The president of Caritas Greece, Antonios Voutsinos, has reminded the country’s new Prime Minister, Kyriakos Mitsotakis, that “Greece is a poor country and policies cannot be influenced by the wealthier classes”.

Mitsotakis is the son of a former Greek PM and a member of one of Greece’s wealthiest and most powerful political families, who has been caught up both in the Panama Papers off-shore tax fraud scandal and the Siemens Greek bribery case.

Driving the news

Mitsotakis’ New Democracy conservative party won 39.85% of Sunday’s vote, giving it an absolute majority in the new Parliament. Incumbent PM Alexis Tsipras’ Syriza party managed 31.53% of the ballots.

Mitsotakis was sworn in in a ceremony in Athens on Monday.

“I want to see this people prosper. I want to see the children who left to return”, Mitsotakis told supporters who had gathered to celebrate the win, promising to implement a program of lower taxes, greater privatisation of public services and a renegotiation of Greece’s debt.

The big picture

“The election campaign was full of promises. Now we’ll see if they are kept”, said Antonios Voutsinos, Caritas head in Greece, commenting on the election results.

The priest said the challenges for the new PM are manifold. On the one hand, there is the repayment of the 110 billion euros that Greece still owes to the European Commission, the European Central Bank, and the International Monetary Fund. On the other, the “thorny issues” of Northern Macedonia and relations with neighbouring Turkey.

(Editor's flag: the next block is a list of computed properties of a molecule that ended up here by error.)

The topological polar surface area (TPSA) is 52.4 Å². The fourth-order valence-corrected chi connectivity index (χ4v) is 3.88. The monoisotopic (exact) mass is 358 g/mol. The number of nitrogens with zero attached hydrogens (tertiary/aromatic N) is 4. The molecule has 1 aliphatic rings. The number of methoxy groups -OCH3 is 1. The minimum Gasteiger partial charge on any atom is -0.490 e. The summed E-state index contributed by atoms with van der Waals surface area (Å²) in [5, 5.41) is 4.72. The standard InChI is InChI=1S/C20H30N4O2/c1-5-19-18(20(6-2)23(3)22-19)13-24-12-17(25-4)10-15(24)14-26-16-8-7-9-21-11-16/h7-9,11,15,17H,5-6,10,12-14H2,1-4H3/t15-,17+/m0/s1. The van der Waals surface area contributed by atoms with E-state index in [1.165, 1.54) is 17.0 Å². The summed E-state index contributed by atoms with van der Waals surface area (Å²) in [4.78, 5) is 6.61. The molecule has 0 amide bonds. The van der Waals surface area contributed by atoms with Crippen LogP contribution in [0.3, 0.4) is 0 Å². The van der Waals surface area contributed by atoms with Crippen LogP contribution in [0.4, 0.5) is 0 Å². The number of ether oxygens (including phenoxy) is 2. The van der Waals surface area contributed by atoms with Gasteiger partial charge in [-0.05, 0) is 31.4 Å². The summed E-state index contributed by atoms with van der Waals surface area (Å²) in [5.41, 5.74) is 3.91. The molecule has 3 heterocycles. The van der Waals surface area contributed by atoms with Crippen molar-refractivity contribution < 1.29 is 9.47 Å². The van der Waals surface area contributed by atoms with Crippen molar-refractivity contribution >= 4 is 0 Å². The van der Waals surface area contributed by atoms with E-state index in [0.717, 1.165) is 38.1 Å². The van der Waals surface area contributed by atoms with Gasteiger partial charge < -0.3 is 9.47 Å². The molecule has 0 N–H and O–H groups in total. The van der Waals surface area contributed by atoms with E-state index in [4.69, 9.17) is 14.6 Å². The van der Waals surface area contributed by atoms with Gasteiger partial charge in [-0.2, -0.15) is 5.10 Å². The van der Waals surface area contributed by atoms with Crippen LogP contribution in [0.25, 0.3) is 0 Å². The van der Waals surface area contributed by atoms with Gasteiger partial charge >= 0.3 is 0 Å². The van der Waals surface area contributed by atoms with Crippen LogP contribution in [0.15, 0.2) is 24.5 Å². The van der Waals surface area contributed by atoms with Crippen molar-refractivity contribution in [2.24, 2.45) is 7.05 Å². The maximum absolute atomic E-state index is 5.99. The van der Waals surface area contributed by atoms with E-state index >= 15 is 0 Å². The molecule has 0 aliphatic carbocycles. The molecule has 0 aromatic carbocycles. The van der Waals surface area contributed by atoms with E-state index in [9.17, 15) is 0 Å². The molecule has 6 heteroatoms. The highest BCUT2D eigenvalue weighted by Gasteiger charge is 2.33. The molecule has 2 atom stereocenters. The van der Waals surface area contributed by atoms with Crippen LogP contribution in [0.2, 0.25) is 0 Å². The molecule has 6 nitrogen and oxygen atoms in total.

The intrigue

Voutsinos, however, called on the new PM to prioritise one particular challenge over the others: the reconstruction of a healthy economy.

“What matters now is making sure the sacrifices and tears of the Greeks haven’t been in vain. It should be remembered that Greece is a poor country and policies cannot be influenced by the wealthier classes”, said the priest.

“Reducing taxes, increasing salaries and pensions, creating new jobs: these are the first unavoidable challenges that the new government is called to face”, insisted Voutsinos.

For the record

“The Greek population is still affected by the crisis even if the numbers seem to say that we have come out of it”, explained the head of Caritas Greece. 

“It’s difficult to live in dignity when those who work barely earn €370 a month, when there is no adequate health, when pensions are continually cut and do not exceed €400 a month, when taxes are very high. Many citizens evade taxes and work illegally”, lamented the priest.

Related on Novena

Ahead of Greek vote, Athens Archbishop warns people fed up with high taxes, unemployment